By contrast, the foreign markets were generally stronger. A 3.5% decline in the dollar against a basket of our biggest trading partners helped the foreign shares advance.
Foreign bonds were also winners due largely to the dollar decline. The dollar was declining as much on stronger conviction that the global recession was coming to an end as anything else. With equity and bond markets around the world gaining, there is a lot less need for a safe haven in ultra-safe, dollar denominated, short-term instruments. Unwinding all that fear and loathing may not be so good for the dollar in the short-run.
US bonds were mixed again with Treasury bonds generally declining and taking some of the very highest grade mortgages and corporates with them. At the same time, high yield bonds and municipal bonds were generally higher.
Real estate securities were mostly higher but acting much differently than the financials which have had real estate on a leash here recently. The gain was despite a mixed return on financial shares last week.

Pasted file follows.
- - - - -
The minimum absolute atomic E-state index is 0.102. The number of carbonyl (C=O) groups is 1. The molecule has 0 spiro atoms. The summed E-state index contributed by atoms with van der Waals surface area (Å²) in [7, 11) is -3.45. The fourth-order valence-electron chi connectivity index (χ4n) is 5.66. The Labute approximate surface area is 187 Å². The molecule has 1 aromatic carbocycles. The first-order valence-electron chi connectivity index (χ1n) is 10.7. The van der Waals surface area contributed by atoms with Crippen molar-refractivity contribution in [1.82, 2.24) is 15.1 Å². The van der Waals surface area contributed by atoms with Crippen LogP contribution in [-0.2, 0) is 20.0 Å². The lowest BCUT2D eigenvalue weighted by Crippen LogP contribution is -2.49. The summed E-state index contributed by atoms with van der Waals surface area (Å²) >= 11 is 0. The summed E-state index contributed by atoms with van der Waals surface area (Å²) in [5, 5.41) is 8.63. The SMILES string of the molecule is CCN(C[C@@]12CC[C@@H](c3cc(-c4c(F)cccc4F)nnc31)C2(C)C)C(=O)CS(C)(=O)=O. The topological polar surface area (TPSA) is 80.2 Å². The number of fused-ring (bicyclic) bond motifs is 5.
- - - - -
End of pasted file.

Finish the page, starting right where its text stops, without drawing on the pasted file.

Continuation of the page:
Commodities were higher due to the huge gain in oil prices. West Texas Intermediate, the most commonly traded oil future on the NYMEX, gained over 8% on the week. Surprise, surprise, just as the driving season begins there is an outsized rally in oil and gasoline. If you care to follow this closely, just watch the weekly Department of Energy reports on energy inventories and you’ll see that demand for energy doesn’t really change much during the summer, less than a million barrels worldwide on a weekly basis. But, traders have it in their heads that this is a tradable proposition so they trade it. Like the Japanese traders say “if we all cross against the light together, no harm can come to any of us.”
Hopefully, we all had a great Memorial Day weekend. With gas prices down from last year, more of us were on the highways and so more of us got killed on the highways. That is just the way that tends to work. There are a certain percentage of us who will drink to excess and still try to drive home, or will drive too far and get too tired and well you can guess the rest. If you have teenage or twenty-something children and they managed to escape another three-day weekend unharmed, take an extra second and give them a hug. Next time, they might not be so lucky.
Have a really great week.
Schroeder Financial Services, Inc.